less room for confusion.

♫ Listening to: “Redemption song” by Bob Marley
☺ Mood: thoughtful
Reading:  “The Great Gatsby”, by Scott Fizgerald

There are various sources of confusion in life, but the main one comes from our relationship with others. The indecision, the mixed-signals, the pride, the incapability of avoiding drama, the fear of change and rejection, the undying hope that others will magically figure out what goes through our mind and deal with it without any further explanation needed.
The thing is, I love explanations.
I love when situations are voiced and problems are solved in a mature way.
I enjoying growing up and I apprecciate the time I spend with others much better when they also opt for the less complicated way of living – one that gives less room to confusion and more to clarity.
Drama is not bad, indecision is not a sin and hoping people will understand you better than your own self isn’t completely beyond comprehension, but wouldn’t it be much better to just engage in an honest confrontation?
I think so, and thus I pray for clarity in my sujud, because confusion makes me feel helpless and misunderstood and I’m sure my days will have a better quality if I stop spending half my time trying to figure out what people “mean”.
I don’t want to interpret what they mean.
I want to be told with clear words.
Otherwise, I refuse to understand.

about sabr.

♫ Listening to: “Rainymood”, my study-sessions’ soundtrack.
☺ Mood: still working hard for better days, a bit antsy now though.
Reading: my notes, over and over again. That’s reviewing for you.

☡ Desclaimer
Sabr is an arabic word whose root means to bind, tie or restrain. It is an islamic virtue that is often translated into “patience”, “endurance”, “perseverance” and “persistence”.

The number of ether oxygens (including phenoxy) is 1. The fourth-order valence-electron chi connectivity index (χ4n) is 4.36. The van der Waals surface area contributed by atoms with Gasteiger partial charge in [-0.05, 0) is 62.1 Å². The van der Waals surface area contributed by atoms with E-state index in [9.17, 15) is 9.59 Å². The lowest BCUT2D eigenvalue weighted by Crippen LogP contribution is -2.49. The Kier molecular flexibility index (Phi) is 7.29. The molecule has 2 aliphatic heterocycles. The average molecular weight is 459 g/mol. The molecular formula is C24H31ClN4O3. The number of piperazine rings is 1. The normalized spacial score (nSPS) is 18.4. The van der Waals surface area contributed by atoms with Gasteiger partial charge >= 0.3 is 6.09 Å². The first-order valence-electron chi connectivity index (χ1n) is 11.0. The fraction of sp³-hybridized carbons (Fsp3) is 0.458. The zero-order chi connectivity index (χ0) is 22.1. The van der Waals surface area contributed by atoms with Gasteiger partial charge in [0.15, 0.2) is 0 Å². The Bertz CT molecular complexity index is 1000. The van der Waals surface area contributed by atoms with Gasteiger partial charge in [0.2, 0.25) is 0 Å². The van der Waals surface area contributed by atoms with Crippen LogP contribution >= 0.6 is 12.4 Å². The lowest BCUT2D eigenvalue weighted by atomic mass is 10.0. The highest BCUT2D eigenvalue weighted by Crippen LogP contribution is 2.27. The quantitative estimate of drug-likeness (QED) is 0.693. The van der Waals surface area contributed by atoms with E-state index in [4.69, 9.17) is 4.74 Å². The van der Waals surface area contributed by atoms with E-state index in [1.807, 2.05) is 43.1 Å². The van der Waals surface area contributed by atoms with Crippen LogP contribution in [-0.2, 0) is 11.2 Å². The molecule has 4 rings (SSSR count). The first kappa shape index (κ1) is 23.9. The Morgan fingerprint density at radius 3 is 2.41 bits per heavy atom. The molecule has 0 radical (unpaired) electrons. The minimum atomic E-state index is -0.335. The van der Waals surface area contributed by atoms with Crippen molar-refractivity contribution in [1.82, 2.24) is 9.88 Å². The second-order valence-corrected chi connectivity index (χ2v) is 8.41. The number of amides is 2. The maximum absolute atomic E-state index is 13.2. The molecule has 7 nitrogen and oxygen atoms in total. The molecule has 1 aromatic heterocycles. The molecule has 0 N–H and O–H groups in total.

(Wikipedia)

Sabr is the truest when it’s your first reaction to trouble and tribulation. The more it is delayed, the less calming is the effect it has on your soul. It shouldn’t come after you’re done getting mad and complaining, it should come instead of that, and make you think “hey, it’s not a big deal, things are better this way, alhamdulillah (thank God)”. And when you let go of the things that hold you back, that’s when you’re able to move on and accept the better things that Allah has ready for you. An attachment that doesn’t let you walk away is always, always unhealthy, even when it really doesn’t bring any apparent harm. Knowing you could have to sabr for anything on this world and that nothing is essential to your existence except for Allah is what makes your connection with people and objects really healthy and durable.

But then, sometimes your sabr depens on someone else’s. Sometimes you’d like to make sabr and let your heart un-swell, but to forgive your own mistakes, you first need to be forgiven. What then?